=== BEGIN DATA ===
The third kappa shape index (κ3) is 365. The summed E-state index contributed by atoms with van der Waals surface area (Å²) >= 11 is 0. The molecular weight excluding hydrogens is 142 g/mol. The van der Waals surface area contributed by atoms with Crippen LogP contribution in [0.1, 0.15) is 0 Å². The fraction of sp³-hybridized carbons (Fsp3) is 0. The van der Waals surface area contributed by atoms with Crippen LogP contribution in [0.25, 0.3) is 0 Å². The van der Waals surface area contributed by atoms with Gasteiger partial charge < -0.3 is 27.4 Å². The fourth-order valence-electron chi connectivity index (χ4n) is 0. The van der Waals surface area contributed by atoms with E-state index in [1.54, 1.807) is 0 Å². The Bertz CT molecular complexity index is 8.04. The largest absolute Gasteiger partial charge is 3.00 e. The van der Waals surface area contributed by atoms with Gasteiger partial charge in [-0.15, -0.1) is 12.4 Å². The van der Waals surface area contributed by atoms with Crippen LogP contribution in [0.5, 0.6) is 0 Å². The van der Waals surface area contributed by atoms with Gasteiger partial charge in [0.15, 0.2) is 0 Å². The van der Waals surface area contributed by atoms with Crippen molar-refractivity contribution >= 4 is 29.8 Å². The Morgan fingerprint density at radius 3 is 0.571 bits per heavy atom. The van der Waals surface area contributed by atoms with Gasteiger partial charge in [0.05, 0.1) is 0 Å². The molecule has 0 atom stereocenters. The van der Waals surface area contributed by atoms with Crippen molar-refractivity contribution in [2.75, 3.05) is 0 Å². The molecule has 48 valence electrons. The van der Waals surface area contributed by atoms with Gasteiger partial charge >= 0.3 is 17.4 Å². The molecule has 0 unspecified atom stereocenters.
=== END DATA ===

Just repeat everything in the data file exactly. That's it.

The third kappa shape index (κ3) is 365. The summed E-state index contributed by atoms with van der Waals surface area (Å²) >= 11 is 0. The molecular weight excluding hydrogens is 142 g/mol. The van der Waals surface area contributed by atoms with Crippen LogP contribution in [0.1, 0.15) is 0 Å². The fraction of sp³-hybridized carbons (Fsp3) is 0. The van der Waals surface area contributed by atoms with Crippen LogP contribution in [0.25, 0.3) is 0 Å². The van der Waals surface area contributed by atoms with Gasteiger partial charge < -0.3 is 27.4 Å². The fourth-order valence-electron chi connectivity index (χ4n) is 0. The van der Waals surface area contributed by atoms with E-state index in [1.54, 1.807) is 0 Å². The Bertz CT molecular complexity index is 8.04. The largest absolute Gasteiger partial charge is 3.00 e. The van der Waals surface area contributed by atoms with Gasteiger partial charge in [-0.15, -0.1) is 12.4 Å². The van der Waals surface area contributed by atoms with Crippen LogP contribution in [0.5, 0.6) is 0 Å². The van der Waals surface area contributed by atoms with Gasteiger partial charge in [0.15, 0.2) is 0 Å². The van der Waals surface area contributed by atoms with Crippen molar-refractivity contribution >= 4 is 29.8 Å². The Morgan fingerprint density at radius 3 is 0.571 bits per heavy atom. The van der Waals surface area contributed by atoms with Gasteiger partial charge in [0.05, 0.1) is 0 Å². The molecule has 0 atom stereocenters. The van der Waals surface area contributed by atoms with Crippen molar-refractivity contribution in [2.75, 3.05) is 0 Å². The molecule has 48 valence electrons. The van der Waals surface area contributed by atoms with Gasteiger partial charge >= 0.3 is 17.4 Å². The molecule has 0 unspecified atom stereocenters.